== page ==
§ 'A weights and measures authority shall, as soon as practicable after the 31st December in the year in which this section comes into operation (and, in any event, not later than the end of March following) make to the Secretary of State a report of their proceedings under this Act during the period beginning with the day on which this section comes into operation and ending with the said 31st December, being a report containing particulars with respect to such matters arising thereunder as he may by order prescribe, and shall, as soon as practicable after each anniversary of the last-mentioned day (and, in any event, not later than the end of March following) make to the Secretary of State a report of their proceedings under this Act during the twelve months ending with that anniversary, being a report containing the like particulars.'—[Mrs. Joyce Butler.]
§ Brought up, and read the First time.
§ Mr. Deputy Speaker
We may consider at the same time the following amendment to the new clause:
(a), at end of clause insert—'A summary of these reports should be laid before Parliament by the Secretary of State as soon as practicable'.
§ Mrs. Butler
In company with some other hon. Members who have spoken thus far, I took no part in the earlier stages of the Bill, but my interest in the matter covered by the new clause goes back for some time, to the period when there was great concern about defective 1862 and dangerous second-hand oil heaters. Many quite appalling tragedies occurred as a result of fires caused by such oil heaters, and it then seemed that it would be valuable if local authorities made returns showing how far they had been dealing with the problem and how successful they had been.
In February 1967, I asked a Question of the Home Secretary, who was responsible for safety legislation, about giving local authorities the duty to submit annual returns of their test purchases and so on. The then Minister of State replied:my right hon. Friend has no power to require the submission of such returns".—[Official Report, 23rd February 1967; Vol. 741, c. 326.]Eleven years since then is quite a long time, and it has always seemed to me that any safety legislation should have powers of this kind written into it. For that reason, I move the new clause today, and I hope that my hon. Friend the Minister of State will feel that the framework of the Bill gives him the necessary power to accept it. I hope also that the promoter of the Bill, the hon. Member for Tynemouth (Mr. Trotter), will regard it as a useful addition.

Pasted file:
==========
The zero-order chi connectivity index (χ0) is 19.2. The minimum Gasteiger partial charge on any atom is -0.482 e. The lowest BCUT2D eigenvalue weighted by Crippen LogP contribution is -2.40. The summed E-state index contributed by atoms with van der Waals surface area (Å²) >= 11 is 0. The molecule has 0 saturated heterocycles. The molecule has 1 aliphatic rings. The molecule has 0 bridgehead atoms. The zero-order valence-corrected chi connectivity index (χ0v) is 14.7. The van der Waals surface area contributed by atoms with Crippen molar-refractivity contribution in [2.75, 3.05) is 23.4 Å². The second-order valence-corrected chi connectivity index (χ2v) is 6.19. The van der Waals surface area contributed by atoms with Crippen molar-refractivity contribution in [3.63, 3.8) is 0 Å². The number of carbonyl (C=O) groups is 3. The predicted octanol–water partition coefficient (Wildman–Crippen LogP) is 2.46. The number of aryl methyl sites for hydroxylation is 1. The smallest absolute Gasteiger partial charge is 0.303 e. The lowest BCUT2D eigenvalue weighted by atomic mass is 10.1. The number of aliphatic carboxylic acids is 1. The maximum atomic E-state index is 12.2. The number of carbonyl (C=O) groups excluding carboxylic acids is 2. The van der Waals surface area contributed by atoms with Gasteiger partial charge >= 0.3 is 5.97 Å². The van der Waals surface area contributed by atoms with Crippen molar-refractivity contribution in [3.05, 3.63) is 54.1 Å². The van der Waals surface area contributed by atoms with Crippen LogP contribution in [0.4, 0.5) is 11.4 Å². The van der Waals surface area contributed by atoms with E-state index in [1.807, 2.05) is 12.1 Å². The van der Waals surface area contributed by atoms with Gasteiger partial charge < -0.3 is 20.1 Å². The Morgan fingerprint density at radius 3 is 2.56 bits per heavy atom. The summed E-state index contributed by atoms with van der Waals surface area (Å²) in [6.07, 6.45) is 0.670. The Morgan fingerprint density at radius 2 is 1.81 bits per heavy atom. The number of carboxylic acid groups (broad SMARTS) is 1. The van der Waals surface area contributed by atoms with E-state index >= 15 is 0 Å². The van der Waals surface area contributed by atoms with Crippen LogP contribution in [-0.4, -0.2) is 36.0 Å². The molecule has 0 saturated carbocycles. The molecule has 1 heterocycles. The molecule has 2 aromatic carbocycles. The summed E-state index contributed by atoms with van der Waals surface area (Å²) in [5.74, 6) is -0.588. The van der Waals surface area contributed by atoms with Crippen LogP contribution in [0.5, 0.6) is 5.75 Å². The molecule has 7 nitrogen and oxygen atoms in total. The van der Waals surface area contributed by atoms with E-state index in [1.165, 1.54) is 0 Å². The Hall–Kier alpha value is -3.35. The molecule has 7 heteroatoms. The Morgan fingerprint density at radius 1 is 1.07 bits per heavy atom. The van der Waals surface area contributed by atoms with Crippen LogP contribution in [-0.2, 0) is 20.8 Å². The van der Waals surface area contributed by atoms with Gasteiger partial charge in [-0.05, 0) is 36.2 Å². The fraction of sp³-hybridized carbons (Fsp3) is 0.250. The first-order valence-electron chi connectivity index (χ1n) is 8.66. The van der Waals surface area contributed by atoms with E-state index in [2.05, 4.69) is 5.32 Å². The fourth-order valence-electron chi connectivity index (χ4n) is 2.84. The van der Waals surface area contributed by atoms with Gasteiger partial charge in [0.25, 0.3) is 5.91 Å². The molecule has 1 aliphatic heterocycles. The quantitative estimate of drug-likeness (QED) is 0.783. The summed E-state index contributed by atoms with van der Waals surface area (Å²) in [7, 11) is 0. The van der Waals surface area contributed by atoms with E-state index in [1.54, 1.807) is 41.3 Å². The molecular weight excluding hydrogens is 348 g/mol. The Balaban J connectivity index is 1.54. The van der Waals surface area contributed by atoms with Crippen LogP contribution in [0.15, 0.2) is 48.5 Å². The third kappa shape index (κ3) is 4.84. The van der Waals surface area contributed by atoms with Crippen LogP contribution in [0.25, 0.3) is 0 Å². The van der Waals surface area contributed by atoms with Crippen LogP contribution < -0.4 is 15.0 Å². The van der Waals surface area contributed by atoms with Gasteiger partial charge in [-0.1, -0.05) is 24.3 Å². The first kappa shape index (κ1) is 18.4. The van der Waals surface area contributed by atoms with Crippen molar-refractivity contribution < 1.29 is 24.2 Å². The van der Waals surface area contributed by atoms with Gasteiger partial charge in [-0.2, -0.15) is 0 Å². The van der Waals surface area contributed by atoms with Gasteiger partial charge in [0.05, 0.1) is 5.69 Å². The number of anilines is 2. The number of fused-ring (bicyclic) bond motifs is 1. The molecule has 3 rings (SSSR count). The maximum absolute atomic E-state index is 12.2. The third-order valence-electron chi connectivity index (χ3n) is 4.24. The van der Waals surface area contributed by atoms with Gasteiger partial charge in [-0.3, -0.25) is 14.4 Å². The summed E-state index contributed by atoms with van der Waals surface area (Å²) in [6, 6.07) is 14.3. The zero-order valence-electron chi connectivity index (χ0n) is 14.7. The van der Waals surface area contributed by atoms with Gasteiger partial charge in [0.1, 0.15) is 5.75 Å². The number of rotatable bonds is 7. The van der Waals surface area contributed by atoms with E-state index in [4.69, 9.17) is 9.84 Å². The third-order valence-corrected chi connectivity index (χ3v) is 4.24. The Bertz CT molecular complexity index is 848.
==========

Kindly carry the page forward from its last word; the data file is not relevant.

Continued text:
The wording of the clause is based on Section 60 of the Offices, Shops and Railway Premises Act 1963, and it seems to me that Schedule 2 to the present Bill gives the Minister power to implement such a provision.
There is no question but that to require annual reports from local authorities would be helpful in the operation of this legislation. In the earlier debate, the hon. Member for Romford (Mr. Neubert) mentioned the diversity of implementation of legislation among local authorities. As he said, there are probably various reasons for that diversity, but I believe that if all local authorities were required to submit an annual report this would be helpful in encouraging some of those which have, perhaps, not been so active as they might otherwise have been. On a more lighthearted note, perhaps it might encourage some of the diligent inspectors who have been active to feel that they are no longer flowers born to blush unseen but are getting some recognition at Ministry level.
The preparation of such annual reports would require virtually no additional expense or work. The records which were 1863 kept in local authority departments could be collated quite easily and simply. But the collection of such annual reports would, I am sure, give a valuable bird's eye view of the situation across the country and would pinpoint areas or specific goods in respect of which there was special difficulty.
If such reports stated the types of article or goods inspected or purchased for examination during the year—whether they were second-hand, or whatever other details seemed necessary—this would be helpful to all concerned in judging the situation throughout the country.
Reverting to the example of oil heaters, I must tell the House that, despite the length of time since the legislation on oil heaters was introduced, it is still possible in many parts of the country to find defective and dangerous second-hand oil heaters and electric appliances, some of them as many as 25 years old, on sale in markets and other such places. That shows that legislation needs constant attention of this kind if it is to remain effective after the initial period of enthusiasm.
In addition, I believe that such a requirement as I propose would be helpful to us in seeing how effective the legislation is, how well it is working, whether it is on the right lines, and so on.
More important in this connection, however, is the matter raised by my hon. Friend the Minister when introducing his New Clause No. 1, namely, the importance of giving information to consumers and reminding them of the danger of home accidents through the misuse of apparatus and so on.